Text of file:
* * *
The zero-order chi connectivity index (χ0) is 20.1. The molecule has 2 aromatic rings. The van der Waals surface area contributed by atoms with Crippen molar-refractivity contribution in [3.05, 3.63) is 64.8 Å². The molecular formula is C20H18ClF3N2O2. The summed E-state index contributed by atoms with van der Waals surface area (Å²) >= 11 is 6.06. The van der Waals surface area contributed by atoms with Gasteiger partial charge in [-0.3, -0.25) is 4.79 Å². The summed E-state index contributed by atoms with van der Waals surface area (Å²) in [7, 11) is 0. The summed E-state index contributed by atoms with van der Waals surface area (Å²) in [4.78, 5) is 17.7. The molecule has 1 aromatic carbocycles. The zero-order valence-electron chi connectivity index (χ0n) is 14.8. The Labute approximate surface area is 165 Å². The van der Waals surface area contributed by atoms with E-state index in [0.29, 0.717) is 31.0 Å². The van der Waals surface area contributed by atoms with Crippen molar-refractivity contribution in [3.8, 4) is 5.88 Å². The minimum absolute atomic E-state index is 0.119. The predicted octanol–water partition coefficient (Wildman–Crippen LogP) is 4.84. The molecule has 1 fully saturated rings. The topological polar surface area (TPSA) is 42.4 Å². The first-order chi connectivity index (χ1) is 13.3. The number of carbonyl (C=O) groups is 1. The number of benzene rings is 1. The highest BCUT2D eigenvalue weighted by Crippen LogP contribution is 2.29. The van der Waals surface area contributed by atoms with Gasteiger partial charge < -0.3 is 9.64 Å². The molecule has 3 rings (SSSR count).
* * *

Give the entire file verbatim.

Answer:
The zero-order chi connectivity index (χ0) is 20.1. The molecule has 2 aromatic rings. The van der Waals surface area contributed by atoms with Crippen molar-refractivity contribution in [3.05, 3.63) is 64.8 Å². The molecular formula is C20H18ClF3N2O2. The summed E-state index contributed by atoms with van der Waals surface area (Å²) >= 11 is 6.06. The van der Waals surface area contributed by atoms with Gasteiger partial charge in [-0.3, -0.25) is 4.79 Å². The summed E-state index contributed by atoms with van der Waals surface area (Å²) in [7, 11) is 0. The summed E-state index contributed by atoms with van der Waals surface area (Å²) in [4.78, 5) is 17.7. The molecule has 1 aromatic carbocycles. The zero-order valence-electron chi connectivity index (χ0n) is 14.8. The Labute approximate surface area is 165 Å². The van der Waals surface area contributed by atoms with E-state index in [0.29, 0.717) is 31.0 Å². The van der Waals surface area contributed by atoms with Crippen molar-refractivity contribution in [3.8, 4) is 5.88 Å². The minimum absolute atomic E-state index is 0.119. The predicted octanol–water partition coefficient (Wildman–Crippen LogP) is 4.84. The molecule has 1 fully saturated rings. The topological polar surface area (TPSA) is 42.4 Å². The first-order chi connectivity index (χ1) is 13.3. The number of carbonyl (C=O) groups is 1. The number of benzene rings is 1. The highest BCUT2D eigenvalue weighted by Crippen LogP contribution is 2.29. The van der Waals surface area contributed by atoms with Gasteiger partial charge < -0.3 is 9.64 Å². The molecule has 3 rings (SSSR count).